Scott's Oriole.jpg

A Scott’s oriole seen in Karen Bunkowski’s backyard in the Galisteo Basin Preserve.

It is springtime in Santa Fe, and the spectacular bird migration is well underway.

Billions of birds are flying across our continent, making their way from Central America and Mexico to northern nesting grounds. From tiny hummingbirds and warblers to large sandhill cranes, many of the birds you are seeing travel hundreds and even thousands of miles round-trip up and down the Western Hemisphere.

One of my favorite migratory species seen here in Santa Fe are orioles — Bullock’s and Scott’s. Both species are widespread and common with only slight declines in population in recent decades.

Male Bullock’s orioles have a sharply pointed bill, as do their relatives, blackbirds. Adult males are bright orange with a black back and a large white wing patch. Other distinctive markings include a black line through the eye and a black throat. Its song is four to eight medium-pitched whistle notes, “goo gidoo, goo peeka, peeka.” Its call is a two-note “teetoo” and a rapid chatter “ch’ch’ch’ch’ch’.” They typically inhabit deciduous trees near openings, such as parks, gardens and roads.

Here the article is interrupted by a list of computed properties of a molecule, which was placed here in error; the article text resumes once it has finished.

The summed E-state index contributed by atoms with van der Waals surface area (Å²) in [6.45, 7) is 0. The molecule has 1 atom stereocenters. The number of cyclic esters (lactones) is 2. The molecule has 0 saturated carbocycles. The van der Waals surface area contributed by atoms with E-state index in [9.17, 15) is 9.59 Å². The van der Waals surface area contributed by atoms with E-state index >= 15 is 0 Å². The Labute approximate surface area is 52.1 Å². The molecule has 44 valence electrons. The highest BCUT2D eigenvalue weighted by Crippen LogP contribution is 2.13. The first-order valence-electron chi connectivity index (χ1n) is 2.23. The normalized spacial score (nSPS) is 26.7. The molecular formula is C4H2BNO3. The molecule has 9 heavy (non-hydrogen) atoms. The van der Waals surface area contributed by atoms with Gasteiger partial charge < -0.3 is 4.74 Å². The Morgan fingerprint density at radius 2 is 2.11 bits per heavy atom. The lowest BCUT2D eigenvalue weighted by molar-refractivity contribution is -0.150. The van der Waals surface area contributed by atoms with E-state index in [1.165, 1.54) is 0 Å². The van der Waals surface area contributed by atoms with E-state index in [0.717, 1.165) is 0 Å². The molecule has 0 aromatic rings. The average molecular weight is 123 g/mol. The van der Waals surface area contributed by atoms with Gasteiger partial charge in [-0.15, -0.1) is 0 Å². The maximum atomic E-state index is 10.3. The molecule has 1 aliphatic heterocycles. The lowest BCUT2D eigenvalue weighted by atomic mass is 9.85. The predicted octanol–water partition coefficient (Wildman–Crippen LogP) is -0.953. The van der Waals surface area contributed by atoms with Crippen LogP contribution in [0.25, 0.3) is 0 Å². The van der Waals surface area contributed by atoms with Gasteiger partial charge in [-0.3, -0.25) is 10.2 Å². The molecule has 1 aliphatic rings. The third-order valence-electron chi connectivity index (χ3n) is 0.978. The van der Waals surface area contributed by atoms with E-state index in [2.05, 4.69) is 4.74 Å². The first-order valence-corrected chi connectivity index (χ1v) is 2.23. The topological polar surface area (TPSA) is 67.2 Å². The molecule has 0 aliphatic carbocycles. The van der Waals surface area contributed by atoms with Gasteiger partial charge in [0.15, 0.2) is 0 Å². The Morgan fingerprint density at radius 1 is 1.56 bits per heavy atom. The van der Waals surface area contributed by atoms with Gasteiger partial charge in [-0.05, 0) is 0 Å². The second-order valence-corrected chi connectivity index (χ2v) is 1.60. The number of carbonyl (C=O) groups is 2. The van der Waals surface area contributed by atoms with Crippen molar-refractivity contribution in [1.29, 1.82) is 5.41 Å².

Male Scott’s orioles have a black back, head and breast with yellow below. They display a white wing bar, plus a yellow shoulder, bordered in white. Their bill is pointed and slightly curved. The Scott’s oriole is one of the first birds to start singing each day, starting before sunrise. Its song is clear, whistled phrases with a slight gurgling quality. Its call is a relatively low, harsh “chak “or “cherk.” They typically inhabit arid foothills and mountains down to deserts. Found in piñon pines and juniper.

Orioles forage by searching for insects. They visit flowers for nectar and will come to sugar-water solution feeders. They are also attracted to pieces of fruit (orange halves) and grape jelly.

The Bullock’s nest is a distinctive hanging pouch, while the Scott’s nest is basketlike. The nests are tightly woven of plant fibers, grass, yarn and string, lined with fine grass, plant down and hair. Orioles typically raise two broods from April to July, each with about four eggs and an incubation period of 11 days. The young leave the nest about 14 days after hatching.

Watch for and enjoy these beautiful orioles at your feeders over the next few months until they once again head south to Mexico and Central America this fall.

Ken Bunkowski and his son, Matt, are co-owners of Wild Birds Unlimited in Santa Fe and look forward to sharing the joy that birds bring into their lives.

(1) comment

Tom Ribe

I urge everyone to put water out for the birds. Feeding them is good too but water is critical in this desert environment. Do all you can to help all wildlife.

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